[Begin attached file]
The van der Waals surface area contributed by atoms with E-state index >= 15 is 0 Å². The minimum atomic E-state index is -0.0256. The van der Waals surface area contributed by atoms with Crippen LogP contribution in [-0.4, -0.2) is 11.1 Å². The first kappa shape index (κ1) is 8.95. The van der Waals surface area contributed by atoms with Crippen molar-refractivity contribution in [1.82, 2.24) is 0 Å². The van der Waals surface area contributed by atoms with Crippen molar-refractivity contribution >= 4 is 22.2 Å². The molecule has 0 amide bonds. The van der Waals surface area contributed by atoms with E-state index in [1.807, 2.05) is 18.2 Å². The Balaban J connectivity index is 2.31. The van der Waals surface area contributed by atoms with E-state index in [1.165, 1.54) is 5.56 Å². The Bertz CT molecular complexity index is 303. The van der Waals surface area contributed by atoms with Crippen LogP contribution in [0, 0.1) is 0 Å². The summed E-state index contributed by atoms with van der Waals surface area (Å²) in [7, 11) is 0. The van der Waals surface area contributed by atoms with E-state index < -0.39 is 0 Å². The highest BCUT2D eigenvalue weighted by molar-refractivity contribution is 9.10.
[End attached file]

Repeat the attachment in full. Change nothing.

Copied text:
The van der Waals surface area contributed by atoms with E-state index >= 15 is 0 Å². The minimum atomic E-state index is -0.0256. The van der Waals surface area contributed by atoms with Crippen LogP contribution in [-0.4, -0.2) is 11.1 Å². The first kappa shape index (κ1) is 8.95. The van der Waals surface area contributed by atoms with Crippen molar-refractivity contribution in [1.82, 2.24) is 0 Å². The van der Waals surface area contributed by atoms with Crippen molar-refractivity contribution >= 4 is 22.2 Å². The molecule has 0 amide bonds. The van der Waals surface area contributed by atoms with E-state index in [1.807, 2.05) is 18.2 Å². The Balaban J connectivity index is 2.31. The van der Waals surface area contributed by atoms with E-state index in [1.165, 1.54) is 5.56 Å². The Bertz CT molecular complexity index is 303. The van der Waals surface area contributed by atoms with Crippen LogP contribution in [0, 0.1) is 0 Å². The summed E-state index contributed by atoms with van der Waals surface area (Å²) in [7, 11) is 0. The van der Waals surface area contributed by atoms with E-state index < -0.39 is 0 Å². The highest BCUT2D eigenvalue weighted by molar-refractivity contribution is 9.10.